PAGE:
A new frontier has arisen in the seemingly ceaseless tug-of-war pitting inventive technological efforts to provide the best possible products and services to the American public against those who are working to impose slothful and backwards protectionist barriers to secure lucrative profits for themselves.
Entering the battleground is the relatively new field of “telemedicine” and the multi-million dollar efforts of the American Optometric Association (“Big Eye”) to purchase state legislative efforts to kill the innovation.
Telemedicine involves an amazing and unabashedly sci-fi/futuristic technology, whereby an app on your smartphone can perform a routine eye examination from your home or office in about 25 minutes. The examination has been determined to be every bit as accurate and effective as an eye examination in your local optometrist’s office and provides the patient an accurate prescription for eyeglasses or contact lenses without the need for an office visit.
Telemedicine providers have worked diligently to ensure they provide highest quality, safest and most inexpensive method of delivering the health care services in compliance with federal regulations such as the Health Insurance Portability and Accountability Act of 1996 (HIPAA). These services are also vastly more convenient and economical to the consumer/patient.
Following the eye exam performed in the comfort of his/her living room, the consumer/patient may then secure contact lenses from a wide variety of online or discount sellers at extraordinary discounts and savings to them – with a near infinite choice of designs, colors and styles that cannot be made available at the local optometrist due to stocking and space limitations.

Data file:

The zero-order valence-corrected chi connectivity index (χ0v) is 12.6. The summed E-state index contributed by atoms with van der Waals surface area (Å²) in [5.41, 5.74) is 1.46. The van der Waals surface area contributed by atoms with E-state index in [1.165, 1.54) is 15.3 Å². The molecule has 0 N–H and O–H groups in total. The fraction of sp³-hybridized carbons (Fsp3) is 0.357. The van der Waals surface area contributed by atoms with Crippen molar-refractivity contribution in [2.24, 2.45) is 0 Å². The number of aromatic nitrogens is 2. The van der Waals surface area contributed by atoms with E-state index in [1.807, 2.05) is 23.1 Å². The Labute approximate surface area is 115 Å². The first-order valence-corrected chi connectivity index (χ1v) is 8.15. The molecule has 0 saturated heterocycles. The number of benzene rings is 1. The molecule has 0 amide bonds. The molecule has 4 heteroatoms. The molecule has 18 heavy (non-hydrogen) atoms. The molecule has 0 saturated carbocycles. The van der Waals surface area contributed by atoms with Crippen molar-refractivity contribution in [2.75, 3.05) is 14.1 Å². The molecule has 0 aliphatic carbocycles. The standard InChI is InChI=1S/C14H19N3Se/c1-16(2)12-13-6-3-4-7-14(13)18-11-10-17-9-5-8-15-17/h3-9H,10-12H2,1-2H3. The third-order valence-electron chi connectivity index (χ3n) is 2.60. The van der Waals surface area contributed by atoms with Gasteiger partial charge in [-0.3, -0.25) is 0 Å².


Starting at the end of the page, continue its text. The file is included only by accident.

No need to go to the optometrist’s office; no need to sit in the waiting room, no need to physically sit through yet another yearly eye exam when everyone universally agrees that bi-annual is all that is suggested or required; no need to pay the escalated price of lenses. Sounds great, right?
It is, unless you are an optometrist that depends upon selling contact lenses at incredibly marked up prices for fabulous profits. Optometrists use the eye exams to lure customers into their shops to sell them products. “Skip the exam and skip the certain sale.” That is the fearful message telemedicine has flashed before the Big Eye. And Big Eye is Not Happy!
Therein lies the problem that has caused the American Optometric Association (“Big Eye”) to crank up the Lobbyist’s Big Guns of War for the sake of their perceived “survival.” Never mind that for many years the insurance reimbursement coded amount for a telemedical eye exam is the exact same as for an office visit. No money is being lost because of the eye exam itself. No, it is the freedom from captive sales that is intolerable and cannot be condoned by Big Eye.
Never mind that Virginia’s licensed ophthalmologist groups recently made clear that there have been no reported instances where anyone has been injured by the telemedicine technology and there is no need for a yearly in-office eye exam. That’s why the Virginia legislature laudably passed a new bill, sponsored by Delegate Peter Farrell, that will allow for online vision tests.